The anonymous four-artist team collectively known as Lansing-Dreiden has certainly made a name for itself since relocating from Miami to New York several years ago. Their multimedia creations incorporate video, photography, text, performance art, and jewelry into oblique presentations such as Death Notice and Greenscreens. Now the group's 2003 debut CD, The Incomplete Triangle, is being rereleased on indie imprint Kemado (home to Elefant and the Fever). It is a musical picture as varied as the media they use.

Lansing-Dreiden mixes the right amount of progressive rock with Eighties influences such as New Order and the Police while assimilating elements of death metal, freestyle, and indie rock. Yet none of these sounds overwhelms the entire work, and the band ends up crafting a dynamic identity. Many of its lyrics have a cryptic, fever-dream quality. In "Metal on a Gun" the singer's voice emerges from underneath funky guitar licks and machine-gun drumming with the echoing, angelic quality of an early Pink Floyd recording: "Just for security, let us fill out your attempt./(You split, your tongue is forking out.)" The Incomplete Triangle doesn't reinvent rock, but Lansing-Dreiden demonstrates a masterful command of the form.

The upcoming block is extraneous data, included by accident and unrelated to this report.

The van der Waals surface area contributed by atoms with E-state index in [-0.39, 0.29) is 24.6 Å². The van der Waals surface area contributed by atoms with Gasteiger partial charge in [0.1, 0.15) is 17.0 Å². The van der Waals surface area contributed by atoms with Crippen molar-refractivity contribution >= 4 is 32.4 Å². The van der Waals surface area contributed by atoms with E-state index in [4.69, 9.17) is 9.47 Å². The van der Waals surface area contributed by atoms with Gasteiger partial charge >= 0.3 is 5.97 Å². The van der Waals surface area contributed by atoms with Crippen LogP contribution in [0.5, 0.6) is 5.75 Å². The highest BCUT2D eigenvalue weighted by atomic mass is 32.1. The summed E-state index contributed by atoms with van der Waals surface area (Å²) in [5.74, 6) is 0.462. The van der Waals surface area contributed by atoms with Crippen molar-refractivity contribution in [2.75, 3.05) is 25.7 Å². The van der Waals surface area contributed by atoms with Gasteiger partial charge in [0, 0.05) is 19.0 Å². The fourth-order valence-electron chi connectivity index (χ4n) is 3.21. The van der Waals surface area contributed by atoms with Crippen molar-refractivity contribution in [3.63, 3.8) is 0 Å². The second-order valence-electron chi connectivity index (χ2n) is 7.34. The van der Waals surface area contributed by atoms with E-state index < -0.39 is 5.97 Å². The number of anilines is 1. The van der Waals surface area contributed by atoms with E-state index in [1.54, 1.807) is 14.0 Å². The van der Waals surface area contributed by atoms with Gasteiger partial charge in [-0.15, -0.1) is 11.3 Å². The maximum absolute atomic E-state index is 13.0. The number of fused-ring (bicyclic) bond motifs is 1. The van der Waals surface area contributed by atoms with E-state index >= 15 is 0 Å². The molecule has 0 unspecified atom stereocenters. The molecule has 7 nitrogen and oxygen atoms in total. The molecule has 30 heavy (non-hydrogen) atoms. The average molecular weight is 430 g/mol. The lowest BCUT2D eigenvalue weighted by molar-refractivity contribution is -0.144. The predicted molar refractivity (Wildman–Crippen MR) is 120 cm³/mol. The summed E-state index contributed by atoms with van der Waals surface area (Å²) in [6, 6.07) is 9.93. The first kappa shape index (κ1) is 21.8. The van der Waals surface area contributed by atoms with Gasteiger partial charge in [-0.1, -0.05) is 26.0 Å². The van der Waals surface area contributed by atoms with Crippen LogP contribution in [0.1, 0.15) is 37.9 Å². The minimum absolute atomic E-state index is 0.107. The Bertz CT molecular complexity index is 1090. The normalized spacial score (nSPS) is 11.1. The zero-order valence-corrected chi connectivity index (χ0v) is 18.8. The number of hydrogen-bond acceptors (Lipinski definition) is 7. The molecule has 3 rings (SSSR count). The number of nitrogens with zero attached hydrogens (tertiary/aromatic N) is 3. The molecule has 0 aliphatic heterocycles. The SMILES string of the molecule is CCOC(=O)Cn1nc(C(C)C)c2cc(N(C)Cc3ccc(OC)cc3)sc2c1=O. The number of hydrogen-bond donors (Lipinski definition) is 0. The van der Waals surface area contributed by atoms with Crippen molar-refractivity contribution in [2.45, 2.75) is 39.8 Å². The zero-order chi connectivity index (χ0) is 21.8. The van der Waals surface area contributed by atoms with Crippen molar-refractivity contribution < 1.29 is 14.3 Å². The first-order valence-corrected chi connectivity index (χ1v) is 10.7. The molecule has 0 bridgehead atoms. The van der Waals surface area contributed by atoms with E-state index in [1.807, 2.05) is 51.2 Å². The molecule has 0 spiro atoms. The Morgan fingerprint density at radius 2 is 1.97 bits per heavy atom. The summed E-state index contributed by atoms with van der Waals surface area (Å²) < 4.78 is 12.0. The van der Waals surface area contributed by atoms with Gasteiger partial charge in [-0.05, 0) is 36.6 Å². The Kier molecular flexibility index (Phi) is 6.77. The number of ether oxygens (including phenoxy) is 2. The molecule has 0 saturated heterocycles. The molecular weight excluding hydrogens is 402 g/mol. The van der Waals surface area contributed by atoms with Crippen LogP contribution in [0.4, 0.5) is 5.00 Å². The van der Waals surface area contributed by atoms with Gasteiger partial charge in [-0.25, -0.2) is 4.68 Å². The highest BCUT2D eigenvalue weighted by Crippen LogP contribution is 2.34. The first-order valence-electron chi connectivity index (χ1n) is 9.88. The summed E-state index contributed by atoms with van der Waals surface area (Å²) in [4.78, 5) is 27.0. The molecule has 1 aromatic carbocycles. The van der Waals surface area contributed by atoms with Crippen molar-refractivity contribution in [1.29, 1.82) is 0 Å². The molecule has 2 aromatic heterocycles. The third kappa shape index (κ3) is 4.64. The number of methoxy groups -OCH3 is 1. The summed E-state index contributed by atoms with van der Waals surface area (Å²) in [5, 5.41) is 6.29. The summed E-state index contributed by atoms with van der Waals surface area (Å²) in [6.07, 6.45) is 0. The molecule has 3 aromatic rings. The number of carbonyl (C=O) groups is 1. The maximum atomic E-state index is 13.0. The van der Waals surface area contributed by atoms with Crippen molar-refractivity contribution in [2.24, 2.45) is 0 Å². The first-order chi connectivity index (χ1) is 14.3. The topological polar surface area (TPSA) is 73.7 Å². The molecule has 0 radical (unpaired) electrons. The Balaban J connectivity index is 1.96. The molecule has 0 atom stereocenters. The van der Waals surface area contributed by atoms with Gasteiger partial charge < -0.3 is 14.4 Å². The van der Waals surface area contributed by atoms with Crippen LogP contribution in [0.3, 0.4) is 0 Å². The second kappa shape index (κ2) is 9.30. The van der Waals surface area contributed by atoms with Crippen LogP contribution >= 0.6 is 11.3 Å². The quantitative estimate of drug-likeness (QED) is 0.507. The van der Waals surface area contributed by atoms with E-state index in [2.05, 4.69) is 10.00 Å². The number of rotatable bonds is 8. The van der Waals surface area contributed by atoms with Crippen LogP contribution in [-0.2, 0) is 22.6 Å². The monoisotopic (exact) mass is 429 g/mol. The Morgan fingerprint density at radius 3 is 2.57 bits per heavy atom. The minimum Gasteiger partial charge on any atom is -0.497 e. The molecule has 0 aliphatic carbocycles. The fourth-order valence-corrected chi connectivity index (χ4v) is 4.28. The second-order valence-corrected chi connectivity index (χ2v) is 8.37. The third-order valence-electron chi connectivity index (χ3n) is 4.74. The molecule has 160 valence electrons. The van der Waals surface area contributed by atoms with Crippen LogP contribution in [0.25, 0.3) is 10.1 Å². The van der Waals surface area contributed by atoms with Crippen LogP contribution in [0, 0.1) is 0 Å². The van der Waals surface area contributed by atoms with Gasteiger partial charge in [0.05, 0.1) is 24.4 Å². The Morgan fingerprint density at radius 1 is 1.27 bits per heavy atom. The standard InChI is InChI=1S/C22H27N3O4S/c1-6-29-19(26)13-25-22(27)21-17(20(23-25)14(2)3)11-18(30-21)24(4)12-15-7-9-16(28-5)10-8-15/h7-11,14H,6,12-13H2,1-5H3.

KEEP MIAMI NEW TIMES FREE... Since we started Miami New Times, it has been defined as the free, independent voice of Miami, and we'd like to keep it that way. With local media under siege, it's more important than ever for us to rally support behind funding our local journalism. You can help by participating in our "I Support" program, allowing us to keep offering readers access to our incisive coverage of local news, food and culture with no paywalls.
Hans Morgenstern has contributed to Miami New Times for too many decades, but he's grown to love Miami's arts and culture scene because of it. He is the chair of the Florida Film Critics Circle, and most of his film criticism can be found on Independent Ethos ( if not in New Times.